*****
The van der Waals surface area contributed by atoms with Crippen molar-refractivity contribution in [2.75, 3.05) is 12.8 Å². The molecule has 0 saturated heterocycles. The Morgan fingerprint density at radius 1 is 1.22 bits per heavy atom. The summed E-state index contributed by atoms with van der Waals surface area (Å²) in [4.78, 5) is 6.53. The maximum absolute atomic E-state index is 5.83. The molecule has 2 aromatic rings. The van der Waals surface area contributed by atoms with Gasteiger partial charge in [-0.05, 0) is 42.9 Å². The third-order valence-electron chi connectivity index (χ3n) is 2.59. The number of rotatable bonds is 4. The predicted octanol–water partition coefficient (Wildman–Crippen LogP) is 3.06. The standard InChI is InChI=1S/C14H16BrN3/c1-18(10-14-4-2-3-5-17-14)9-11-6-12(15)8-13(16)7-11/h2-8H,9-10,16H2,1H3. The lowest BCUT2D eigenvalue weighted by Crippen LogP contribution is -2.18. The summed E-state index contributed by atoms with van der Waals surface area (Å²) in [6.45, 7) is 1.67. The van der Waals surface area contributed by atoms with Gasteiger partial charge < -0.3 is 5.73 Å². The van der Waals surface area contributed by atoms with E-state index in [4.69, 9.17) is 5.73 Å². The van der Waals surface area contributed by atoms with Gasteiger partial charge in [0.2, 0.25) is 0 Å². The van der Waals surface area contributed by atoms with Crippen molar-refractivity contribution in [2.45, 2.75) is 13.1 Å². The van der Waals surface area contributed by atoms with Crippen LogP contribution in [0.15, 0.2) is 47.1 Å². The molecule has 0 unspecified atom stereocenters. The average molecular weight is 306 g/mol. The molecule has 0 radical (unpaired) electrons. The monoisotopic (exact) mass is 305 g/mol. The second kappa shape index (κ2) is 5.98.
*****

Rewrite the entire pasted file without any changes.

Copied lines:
The van der Waals surface area contributed by atoms with Crippen molar-refractivity contribution in [2.75, 3.05) is 12.8 Å². The molecule has 0 saturated heterocycles. The Morgan fingerprint density at radius 1 is 1.22 bits per heavy atom. The summed E-state index contributed by atoms with van der Waals surface area (Å²) in [4.78, 5) is 6.53. The maximum absolute atomic E-state index is 5.83. The molecule has 2 aromatic rings. The van der Waals surface area contributed by atoms with Gasteiger partial charge in [-0.05, 0) is 42.9 Å². The third-order valence-electron chi connectivity index (χ3n) is 2.59. The number of rotatable bonds is 4. The predicted octanol–water partition coefficient (Wildman–Crippen LogP) is 3.06. The standard InChI is InChI=1S/C14H16BrN3/c1-18(10-14-4-2-3-5-17-14)9-11-6-12(15)8-13(16)7-11/h2-8H,9-10,16H2,1H3. The lowest BCUT2D eigenvalue weighted by Crippen LogP contribution is -2.18. The summed E-state index contributed by atoms with van der Waals surface area (Å²) in [6.45, 7) is 1.67. The van der Waals surface area contributed by atoms with Gasteiger partial charge < -0.3 is 5.73 Å². The van der Waals surface area contributed by atoms with E-state index in [4.69, 9.17) is 5.73 Å². The van der Waals surface area contributed by atoms with Gasteiger partial charge in [0.2, 0.25) is 0 Å². The van der Waals surface area contributed by atoms with Crippen molar-refractivity contribution in [2.45, 2.75) is 13.1 Å². The van der Waals surface area contributed by atoms with Crippen LogP contribution in [0.15, 0.2) is 47.1 Å². The molecule has 0 unspecified atom stereocenters. The average molecular weight is 306 g/mol. The molecule has 0 radical (unpaired) electrons. The monoisotopic (exact) mass is 305 g/mol. The second kappa shape index (κ2) is 5.98.